I'm not sure, but I think the dlsym_auto_underscore was required in previous versions of Mac OS X, but for me on 10.4.9 it worked to simply remove it from the darwin CFLAGS setting in the configure script:

From this:

                PLUGIN_LDFLAGS="-module -avoid-version"
                DEBUG="-g -Wall -D__NO_MATH_INLINES
-fsigned-char -Ddlsym=dlsym_auto_underscore"
                CFLAGS="-D__NO_MATH_INLINES -fsigned-char
                PROFILE="-g -pg -D__NO_MATH_INLINES
-fsigned-char -Ddlsym=dlsym_auto_underscore" ;;

To this:

                PLUGIN_LDFLAGS="-module -avoid-version"
                DEBUG="-g -Wall -D__NO_MATH_INLINES
                CFLAGS="-D__NO_MATH_INLINES -fsigned-char"
                PROFILE="-g -pg -D__NO_MATH_INLINES
-fsigned-char" ;;
Ask Advogato: Understanding BitTorrent Log Files?

I have a BitTorrent tracker for Creative Commons-licensed music. My HTTP logs tell me that about fourteen .torrent files are downloaded each day, but trackerlyze tells me that about 750 payload files are downloaded each day. This is supported by the enormous size of my log files.

But when I download my own torrents, I rarely see any other peers. The only seed is the one I operate.

I suspect my tracker is getting hijacked to serve for other files, but I am using the --allowed_dir command-line parameter to limit the .torrents to my own. Could it be broken?

Thanks for any advice you can give me -- michael@geometricvisions.com


I just wrote a piece about recent events in Pakistan: the President has un-seated the Chief Justice of the Supreme Court:

It has a Creative Commons license.

21 Feb 2007 (updated 21 Feb 2007 at 11:33 UTC) »

Do you play piano? Or enjoy using a MIDI sequencer such as Rosegarden to remix music?

I have written the scores to my songs "Emergence" and "Recursion" in Lilypond. I composed them long ago, but only in my own mind - I never wrote them down before now. I had tried some other music scoring software, but was never satisfied with it.

You can find the scores on my music download page. There are MIDI files, US Letter and A4 PDFs, and of course the Lilypond source files, as well as audio recordings of them.

They each have the Creative Commons Attribution-ShareAlike 2.5 license. I encourage you to copy, perform and record them, and especially to use them to inspire your own music - provided you share alike, as is required by the license.

I have two other pieces still to score. It's going to take a while for me to get them done. I also plan to compose four or five new pieces, and once I do, I'll make new recordings and get a "glass master" CD made - that is, have my CD pressed in quantity at a factory.

If you make a remix of any of my songs, post them on the web and email me the link at michael@geometricvisions.com and I'll link you.


I'll be playing piano at an Open Mic at The Maplewood Pub in North Vancouver, BC tonight. More info can be found on my live performance schedule.

I just started piano lessons with a wonderful teacher named Angela Bonilla. She has a Master's degree from the conservatory at Versailles, France.

Yesterday evening she started teaching me Beethoven's Moonlight Sonata. I downloaded the score from The Mutopia Project, which transcribes scores from books whose copyright has expired. All their scores are either public domain or have Creative Commons licenses.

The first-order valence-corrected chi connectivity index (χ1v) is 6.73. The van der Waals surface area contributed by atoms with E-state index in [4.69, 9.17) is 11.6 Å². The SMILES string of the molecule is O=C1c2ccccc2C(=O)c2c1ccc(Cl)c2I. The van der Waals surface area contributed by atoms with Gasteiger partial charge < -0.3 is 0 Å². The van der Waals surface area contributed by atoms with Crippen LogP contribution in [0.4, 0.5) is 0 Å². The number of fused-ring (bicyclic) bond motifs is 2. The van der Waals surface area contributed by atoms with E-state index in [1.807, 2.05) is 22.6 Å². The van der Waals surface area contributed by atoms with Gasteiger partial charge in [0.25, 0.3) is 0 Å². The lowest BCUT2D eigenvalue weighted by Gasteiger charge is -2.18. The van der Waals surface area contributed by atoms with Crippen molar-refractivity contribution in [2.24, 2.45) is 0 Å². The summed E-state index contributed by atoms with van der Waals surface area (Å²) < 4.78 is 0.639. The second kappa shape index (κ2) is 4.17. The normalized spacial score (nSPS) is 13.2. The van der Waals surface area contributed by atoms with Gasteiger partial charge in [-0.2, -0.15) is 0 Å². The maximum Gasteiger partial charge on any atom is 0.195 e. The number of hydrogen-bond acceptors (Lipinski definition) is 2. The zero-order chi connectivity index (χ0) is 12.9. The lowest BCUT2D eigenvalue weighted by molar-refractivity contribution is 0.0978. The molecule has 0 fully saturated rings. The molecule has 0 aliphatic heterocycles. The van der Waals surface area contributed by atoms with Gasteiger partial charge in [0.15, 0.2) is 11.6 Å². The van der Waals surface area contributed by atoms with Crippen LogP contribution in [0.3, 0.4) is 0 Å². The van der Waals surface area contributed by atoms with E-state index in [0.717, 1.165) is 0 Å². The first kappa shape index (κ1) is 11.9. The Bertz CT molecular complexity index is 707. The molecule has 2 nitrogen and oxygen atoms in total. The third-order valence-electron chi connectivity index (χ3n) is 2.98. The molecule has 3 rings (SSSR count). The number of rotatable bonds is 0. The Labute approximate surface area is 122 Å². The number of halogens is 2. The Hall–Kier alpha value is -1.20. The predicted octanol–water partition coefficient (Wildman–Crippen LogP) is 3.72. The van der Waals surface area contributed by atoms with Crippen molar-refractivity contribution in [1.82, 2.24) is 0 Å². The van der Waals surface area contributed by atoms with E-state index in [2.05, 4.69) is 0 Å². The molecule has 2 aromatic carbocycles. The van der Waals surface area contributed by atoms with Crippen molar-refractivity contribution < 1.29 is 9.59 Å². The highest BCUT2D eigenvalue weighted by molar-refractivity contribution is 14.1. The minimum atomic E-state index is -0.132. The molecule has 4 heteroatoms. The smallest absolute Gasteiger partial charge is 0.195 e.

What that means is that I will be able to offer a free download of the piece once I learn it well enough to record. You see, one cannot offer free downloads of even very old music if one got the score from a book that is still under copyright.

I plan to contribute to The Mutopia Project when I get better at using the Lilypond music engraving program.

17 Jan 2007 (updated 17 Jan 2007 at 11:58 UTC) »

In my previous diary I invited residents of Vancouver BC to meet for coffee or beer. Having finally decided to invest in more ink ($$$) for my CD label printer, I can offer an incentive: a free copy of my CD Geometric Visions.

The music has a Creative Commons license. Under the CC logo, it says "Please Burn Copies For Your Friends".

Email me at newcomer@vancouverdiaries.com to arrange a meeting. I work in Gastown and live near the Joyce SkyTrain station.

The manager at the cafe where I used to play the open mic back east had me convinced to start selling the CD instead of giving them away anymore. But I've decided I'm better off giving it away for free. My objective is to get more people listening to my music, and not yet to earn a living from it. I make good money as a programmer.

Work, Writing, Music

Been a while since I posted. Quite a lot has happened. I had been searching for a perm job for a while because I wanted to get out of software consulting - it is a hard way to live. I recently moved from Nova Scotia to Vancouver, British Columbia to take a job with a wonderful company. But the catch is that my wife is remaining behind until she graduates from art school.

It's been quite an experience. I've been writing about it in The Vancouver Diaries. My new blog is all hand-coded static HTML pages - not a web application - but with the help of CPAN's XML::RSS::FromHTML, a couple days ago I was able to add an RSS feed for it. Behold:

Feed Icon

If you live in Vancouver, drop me a line at newcomer@vancouverdiaries.com and lets meet for coffee or a beer. Or soon, you'll be able to come hear me play the keyboard at the various open mics around town. Keep on eye on my live performance schedule to find out when I'm playing.